If I had a sizable (20%) downpayment and I was certain I’d remain in my current location for at least 5 years, I would without a doubt buy a home now. Prices are good compared with historical prices. I’m not saying housing won’t go doing again, I just understand the uncertainty that surrounds house prices at the moment and am simply just dealing with the current facts compared with historical events. If I plan on living in the home, I’m not worried about the short term values.

I’d go for a 30yr fixed mortgage and pay additional amounts equivalent of a 10 year mortgage. At a minimum, even if the house value remains constant over the next 20 or 30 years, I’d at least have a paid-off home, which would mean that I don’t have the monthly expense of rent or a mortgage.

This is all theoretical, since I’m not in that financial position at all. That looks like it will be my hand of cards in approx. 10 years.

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avatar Investor Junkie

It really is based upon location. Some areas of the country it may make sense with the low rates.

For me in the Long Island area I do not plan on buying another investment property. Prices are still too high.

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avatar Veritroth

I don’t know why I try to convince others that now is not the time to buy a house. Please go buy a house. The more people buy now, the less they buy later and the better deal I’ll get in a few years. :P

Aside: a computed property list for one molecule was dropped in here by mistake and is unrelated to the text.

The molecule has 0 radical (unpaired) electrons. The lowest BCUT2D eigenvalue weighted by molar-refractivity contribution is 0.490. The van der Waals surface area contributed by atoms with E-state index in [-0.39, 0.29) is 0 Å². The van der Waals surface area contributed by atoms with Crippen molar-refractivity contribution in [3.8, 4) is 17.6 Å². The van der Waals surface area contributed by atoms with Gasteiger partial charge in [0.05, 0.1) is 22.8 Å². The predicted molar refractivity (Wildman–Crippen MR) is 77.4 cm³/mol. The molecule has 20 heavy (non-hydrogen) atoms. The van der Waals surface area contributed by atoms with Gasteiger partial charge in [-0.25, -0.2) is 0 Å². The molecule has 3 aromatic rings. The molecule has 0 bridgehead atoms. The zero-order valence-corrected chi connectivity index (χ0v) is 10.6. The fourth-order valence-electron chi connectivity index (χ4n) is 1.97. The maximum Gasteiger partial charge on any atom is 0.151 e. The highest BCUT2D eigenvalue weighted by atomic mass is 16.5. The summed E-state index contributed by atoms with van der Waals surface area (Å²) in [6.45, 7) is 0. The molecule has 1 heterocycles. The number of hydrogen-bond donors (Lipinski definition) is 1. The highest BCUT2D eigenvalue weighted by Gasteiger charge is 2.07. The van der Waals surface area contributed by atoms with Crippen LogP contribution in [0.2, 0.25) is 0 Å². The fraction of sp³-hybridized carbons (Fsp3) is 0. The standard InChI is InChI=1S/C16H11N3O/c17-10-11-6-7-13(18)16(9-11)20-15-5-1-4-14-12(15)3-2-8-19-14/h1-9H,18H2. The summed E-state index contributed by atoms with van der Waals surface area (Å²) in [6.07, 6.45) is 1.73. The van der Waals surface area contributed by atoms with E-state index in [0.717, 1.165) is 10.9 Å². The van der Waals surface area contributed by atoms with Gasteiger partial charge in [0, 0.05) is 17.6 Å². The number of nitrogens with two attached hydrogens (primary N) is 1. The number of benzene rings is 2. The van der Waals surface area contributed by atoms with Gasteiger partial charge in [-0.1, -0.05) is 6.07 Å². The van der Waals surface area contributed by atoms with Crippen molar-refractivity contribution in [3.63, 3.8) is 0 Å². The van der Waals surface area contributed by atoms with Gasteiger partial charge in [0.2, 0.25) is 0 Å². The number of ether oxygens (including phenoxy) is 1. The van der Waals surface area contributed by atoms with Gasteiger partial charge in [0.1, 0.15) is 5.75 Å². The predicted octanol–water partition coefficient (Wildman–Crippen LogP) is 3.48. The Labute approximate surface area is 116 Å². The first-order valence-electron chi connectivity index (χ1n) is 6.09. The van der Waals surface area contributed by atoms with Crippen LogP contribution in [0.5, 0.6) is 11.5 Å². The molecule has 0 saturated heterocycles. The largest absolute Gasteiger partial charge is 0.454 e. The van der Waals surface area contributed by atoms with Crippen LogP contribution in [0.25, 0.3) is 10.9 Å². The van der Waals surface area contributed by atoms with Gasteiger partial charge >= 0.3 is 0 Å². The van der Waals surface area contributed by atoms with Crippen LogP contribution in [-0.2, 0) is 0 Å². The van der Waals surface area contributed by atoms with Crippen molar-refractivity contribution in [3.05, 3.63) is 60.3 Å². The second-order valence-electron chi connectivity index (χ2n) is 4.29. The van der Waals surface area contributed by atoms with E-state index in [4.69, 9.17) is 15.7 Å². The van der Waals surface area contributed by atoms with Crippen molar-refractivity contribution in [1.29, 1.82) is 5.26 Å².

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avatar Apex

How dare we not all bow to your divine wisdom.

I have bought 9 houses in the last 2 years. They are all rented out and they are cash flowing like crazy. I am making quite large returns on the money that I put in. Far more than the stock market is or has returned. And best of all, it’s a repeatable money machine. It will just keep doing it year after year, baring a collapse in rental rates (rates are going up as more people are renting and as the economy recovers the demand will start to drive them even higher).

Even if the houses don’t go up in value or go down in value it’s irrelevant. I am paying down principle and making returns on investment that exceed anything I have every gotten in the past in any other investments on a long term average basis. Eventually I will own the houses outright and have gotten amazing returns on the cash put in while doing it.

However, concerning appreciation, The houses I bought are townhouses and have already had exact same houses just 1 door down sell in a non-foreclosure situation for 25K more than I paid.

So pardon me if I choose not to follow your narcissistic spouting of investment wisdom. Some people can find opportunities even if many are too blind to see them. That’s what makes them an opportunity.